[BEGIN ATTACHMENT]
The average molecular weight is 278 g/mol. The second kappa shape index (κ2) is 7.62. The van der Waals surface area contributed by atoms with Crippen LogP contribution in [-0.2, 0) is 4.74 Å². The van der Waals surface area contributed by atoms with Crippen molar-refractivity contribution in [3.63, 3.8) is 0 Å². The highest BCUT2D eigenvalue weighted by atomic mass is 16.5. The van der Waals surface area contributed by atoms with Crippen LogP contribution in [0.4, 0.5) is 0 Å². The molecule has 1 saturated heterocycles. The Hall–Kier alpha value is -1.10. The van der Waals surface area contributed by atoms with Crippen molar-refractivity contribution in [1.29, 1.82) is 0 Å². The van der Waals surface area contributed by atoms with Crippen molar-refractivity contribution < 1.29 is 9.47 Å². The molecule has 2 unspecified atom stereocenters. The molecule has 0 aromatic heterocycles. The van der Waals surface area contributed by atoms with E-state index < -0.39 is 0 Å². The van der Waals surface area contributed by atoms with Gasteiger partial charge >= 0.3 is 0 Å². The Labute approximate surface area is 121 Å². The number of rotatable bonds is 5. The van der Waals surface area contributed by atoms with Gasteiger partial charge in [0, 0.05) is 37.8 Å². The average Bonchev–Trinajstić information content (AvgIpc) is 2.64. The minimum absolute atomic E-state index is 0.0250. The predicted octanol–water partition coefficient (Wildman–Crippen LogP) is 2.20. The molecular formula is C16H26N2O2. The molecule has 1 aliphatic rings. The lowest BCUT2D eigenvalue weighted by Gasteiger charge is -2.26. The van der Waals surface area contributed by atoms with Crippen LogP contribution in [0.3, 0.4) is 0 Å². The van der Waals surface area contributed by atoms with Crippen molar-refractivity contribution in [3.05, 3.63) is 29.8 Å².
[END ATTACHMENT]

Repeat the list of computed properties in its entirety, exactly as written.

The average molecular weight is 278 g/mol. The second kappa shape index (κ2) is 7.62. The van der Waals surface area contributed by atoms with Crippen LogP contribution in [-0.2, 0) is 4.74 Å². The van der Waals surface area contributed by atoms with Crippen molar-refractivity contribution in [3.63, 3.8) is 0 Å². The highest BCUT2D eigenvalue weighted by atomic mass is 16.5. The van der Waals surface area contributed by atoms with Crippen LogP contribution in [0.4, 0.5) is 0 Å². The molecule has 1 saturated heterocycles. The Hall–Kier alpha value is -1.10. The van der Waals surface area contributed by atoms with Crippen molar-refractivity contribution in [1.29, 1.82) is 0 Å². The van der Waals surface area contributed by atoms with Crippen molar-refractivity contribution < 1.29 is 9.47 Å². The molecule has 2 unspecified atom stereocenters. The molecule has 0 aromatic heterocycles. The van der Waals surface area contributed by atoms with E-state index < -0.39 is 0 Å². The van der Waals surface area contributed by atoms with Gasteiger partial charge >= 0.3 is 0 Å². The Labute approximate surface area is 121 Å². The number of rotatable bonds is 5. The van der Waals surface area contributed by atoms with Gasteiger partial charge in [0, 0.05) is 37.8 Å². The average Bonchev–Trinajstić information content (AvgIpc) is 2.64. The minimum absolute atomic E-state index is 0.0250. The predicted octanol–water partition coefficient (Wildman–Crippen LogP) is 2.20. The molecular formula is C16H26N2O2. The molecule has 1 aliphatic rings. The lowest BCUT2D eigenvalue weighted by Gasteiger charge is -2.26. The van der Waals surface area contributed by atoms with Crippen LogP contribution in [0.3, 0.4) is 0 Å². The van der Waals surface area contributed by atoms with Crippen molar-refractivity contribution in [3.05, 3.63) is 29.8 Å².